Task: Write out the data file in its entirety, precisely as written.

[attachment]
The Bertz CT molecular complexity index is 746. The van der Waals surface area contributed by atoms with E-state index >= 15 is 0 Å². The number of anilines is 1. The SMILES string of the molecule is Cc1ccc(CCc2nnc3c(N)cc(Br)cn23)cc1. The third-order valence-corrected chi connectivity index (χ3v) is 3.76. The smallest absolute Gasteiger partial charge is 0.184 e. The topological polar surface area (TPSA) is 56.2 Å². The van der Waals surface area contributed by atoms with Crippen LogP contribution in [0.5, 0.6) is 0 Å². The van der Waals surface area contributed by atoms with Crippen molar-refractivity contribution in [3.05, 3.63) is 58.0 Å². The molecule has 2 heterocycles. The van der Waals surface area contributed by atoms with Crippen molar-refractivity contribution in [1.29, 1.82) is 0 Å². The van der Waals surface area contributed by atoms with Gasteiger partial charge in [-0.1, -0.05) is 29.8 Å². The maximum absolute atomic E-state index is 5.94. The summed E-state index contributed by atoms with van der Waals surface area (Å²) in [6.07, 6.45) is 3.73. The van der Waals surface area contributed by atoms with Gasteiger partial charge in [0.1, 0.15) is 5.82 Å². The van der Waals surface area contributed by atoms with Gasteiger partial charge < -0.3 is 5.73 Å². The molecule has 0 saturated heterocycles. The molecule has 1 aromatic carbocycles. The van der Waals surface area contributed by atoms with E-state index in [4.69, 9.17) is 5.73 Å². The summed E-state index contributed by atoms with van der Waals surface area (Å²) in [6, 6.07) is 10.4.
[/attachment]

The Bertz CT molecular complexity index is 746. The van der Waals surface area contributed by atoms with E-state index >= 15 is 0 Å². The number of anilines is 1. The SMILES string of the molecule is Cc1ccc(CCc2nnc3c(N)cc(Br)cn23)cc1. The third-order valence-corrected chi connectivity index (χ3v) is 3.76. The smallest absolute Gasteiger partial charge is 0.184 e. The topological polar surface area (TPSA) is 56.2 Å². The van der Waals surface area contributed by atoms with Crippen LogP contribution in [0.5, 0.6) is 0 Å². The van der Waals surface area contributed by atoms with Crippen molar-refractivity contribution in [3.05, 3.63) is 58.0 Å². The molecule has 2 heterocycles. The van der Waals surface area contributed by atoms with Crippen molar-refractivity contribution in [1.29, 1.82) is 0 Å². The van der Waals surface area contributed by atoms with Gasteiger partial charge in [-0.1, -0.05) is 29.8 Å². The maximum absolute atomic E-state index is 5.94. The summed E-state index contributed by atoms with van der Waals surface area (Å²) in [6.07, 6.45) is 3.73. The van der Waals surface area contributed by atoms with Gasteiger partial charge in [0.1, 0.15) is 5.82 Å². The van der Waals surface area contributed by atoms with Gasteiger partial charge < -0.3 is 5.73 Å². The molecule has 0 saturated heterocycles. The molecule has 1 aromatic carbocycles. The van der Waals surface area contributed by atoms with E-state index in [4.69, 9.17) is 5.73 Å². The summed E-state index contributed by atoms with van der Waals surface area (Å²) in [6, 6.07) is 10.4.